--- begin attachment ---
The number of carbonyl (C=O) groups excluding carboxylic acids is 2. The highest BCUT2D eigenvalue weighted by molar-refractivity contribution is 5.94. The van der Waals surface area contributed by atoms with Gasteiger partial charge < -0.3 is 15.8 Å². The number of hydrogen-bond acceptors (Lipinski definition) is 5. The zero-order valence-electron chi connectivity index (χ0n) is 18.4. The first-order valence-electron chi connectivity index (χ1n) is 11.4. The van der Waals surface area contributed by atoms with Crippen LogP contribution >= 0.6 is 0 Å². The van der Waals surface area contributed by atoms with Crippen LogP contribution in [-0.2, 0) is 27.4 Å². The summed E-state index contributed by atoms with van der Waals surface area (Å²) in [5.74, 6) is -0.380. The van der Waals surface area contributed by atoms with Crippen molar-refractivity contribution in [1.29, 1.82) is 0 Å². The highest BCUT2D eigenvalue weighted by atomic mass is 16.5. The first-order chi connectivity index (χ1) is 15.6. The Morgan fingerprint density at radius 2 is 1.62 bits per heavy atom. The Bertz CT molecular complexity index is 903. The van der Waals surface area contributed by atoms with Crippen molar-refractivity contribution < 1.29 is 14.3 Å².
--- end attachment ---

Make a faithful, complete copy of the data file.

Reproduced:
The number of carbonyl (C=O) groups excluding carboxylic acids is 2. The highest BCUT2D eigenvalue weighted by molar-refractivity contribution is 5.94. The van der Waals surface area contributed by atoms with Gasteiger partial charge < -0.3 is 15.8 Å². The number of hydrogen-bond acceptors (Lipinski definition) is 5. The zero-order valence-electron chi connectivity index (χ0n) is 18.4. The first-order valence-electron chi connectivity index (χ1n) is 11.4. The van der Waals surface area contributed by atoms with Crippen LogP contribution >= 0.6 is 0 Å². The van der Waals surface area contributed by atoms with Crippen LogP contribution in [-0.2, 0) is 27.4 Å². The summed E-state index contributed by atoms with van der Waals surface area (Å²) in [5.74, 6) is -0.380. The van der Waals surface area contributed by atoms with Crippen molar-refractivity contribution in [1.29, 1.82) is 0 Å². The highest BCUT2D eigenvalue weighted by atomic mass is 16.5. The first-order chi connectivity index (χ1) is 15.6. The Morgan fingerprint density at radius 2 is 1.62 bits per heavy atom. The Bertz CT molecular complexity index is 903. The van der Waals surface area contributed by atoms with Crippen molar-refractivity contribution < 1.29 is 14.3 Å².